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Tuesday, 22 June 2010 11:00

More Educrat Funds, Dumbed-down Standards

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correction pleaseITEM: Writing in the Washington Post for May 28, the “chair” of the White House Council of Economic Advisers, Christina Romer, called for passage of a $23 billion “emergency spending bill.” The legislation before the House, she said, “would address the education crisis facing communities across America — and the jobs of hundreds of thousands of teachers are at stake. Because of continued high unemployment, state and local budgets are stressed to the breaking point. Many states and localities are drastically cutting education spending.”

By “preventing layoffs,” she argued, “we would save on unemployment insurance payments, food stamps and COBRA subsidies for health insurance, and we would maintain tax revenue.” 

ITEM: “As many as 40 states,” reported Bloomberg Businessweek for June 4, “may adopt U.S. academic standards proposed by the nation’s governors and school chiefs, culminating a two-decade push for consensus on what U.S. schoolchildren should learn for college and work…. President Barack Obama’s administration supports the state-led movement to adopt national standards to replace the hodge-podge of curricula now in place. Business leaders and government officials are applauding the effort because of concern that countries with rigorous guidelines are outperforming U.S. schoolchildren on international assessments and the attainment of higher education.”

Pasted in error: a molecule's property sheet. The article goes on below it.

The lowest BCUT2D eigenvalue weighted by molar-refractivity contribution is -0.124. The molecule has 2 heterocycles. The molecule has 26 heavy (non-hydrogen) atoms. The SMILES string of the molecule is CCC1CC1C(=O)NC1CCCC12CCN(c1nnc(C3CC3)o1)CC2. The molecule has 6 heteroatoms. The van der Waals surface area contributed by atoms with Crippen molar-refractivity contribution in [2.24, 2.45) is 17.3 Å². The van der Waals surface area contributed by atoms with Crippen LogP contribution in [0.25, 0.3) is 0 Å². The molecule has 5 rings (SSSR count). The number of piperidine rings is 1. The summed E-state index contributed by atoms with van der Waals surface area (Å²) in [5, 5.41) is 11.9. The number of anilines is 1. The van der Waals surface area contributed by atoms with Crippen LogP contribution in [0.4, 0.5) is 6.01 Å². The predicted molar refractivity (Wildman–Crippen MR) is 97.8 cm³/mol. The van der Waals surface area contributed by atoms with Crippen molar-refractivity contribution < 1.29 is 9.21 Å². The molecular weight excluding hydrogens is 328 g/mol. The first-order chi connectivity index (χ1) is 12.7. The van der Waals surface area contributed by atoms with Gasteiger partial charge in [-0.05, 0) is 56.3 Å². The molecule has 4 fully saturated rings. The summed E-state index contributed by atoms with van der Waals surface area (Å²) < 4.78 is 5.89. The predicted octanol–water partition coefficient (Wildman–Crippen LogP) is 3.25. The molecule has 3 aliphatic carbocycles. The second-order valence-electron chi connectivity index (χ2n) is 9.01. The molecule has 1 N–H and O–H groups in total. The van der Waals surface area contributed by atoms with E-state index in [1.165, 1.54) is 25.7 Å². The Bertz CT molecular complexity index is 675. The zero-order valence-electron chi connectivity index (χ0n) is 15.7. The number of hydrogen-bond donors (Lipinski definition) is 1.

CORRECTION: If an extortionist tries to get you to agree to a deal by offering you some of your own money, but only if you meet certain conditions, you’d be well advised to see a lawyer first. If that lawyer approves, you should get another lawyer. However, in Washington, such extortionists are sometimes called Education Secretaries or White House economists.

Sometimes they claim to support local education and promise that federal funding will bring about wondrous results but not lead to federal controls. That’s palpably untrue, but those willing to engage in what amounts to sanctioned bribery are hardly going to be put off by a falsehood here or there.

The generous folks in Washington apparently just can’t spend our money fast enough. When the Obama administration pressed for $23 billion in “emergency” education spending in late May and early June, there were still tens of billions of unspent dollars left from the $100 billion earmarked for education in the so-called 2009 stimulus package. That was also dubbed an emergency. 

It is entirely possible that without a bailout some education jobs would be lost, which is no small matter to the people involved. However, the union-heavy, Democrat-beholden sector has been riding high for a long time, with a huge expansion of staff — quite apart from teachers — plus smaller class sizes and larger salaries. Nevertheless, there has been little to nothing commensurate noted in the performance of their product.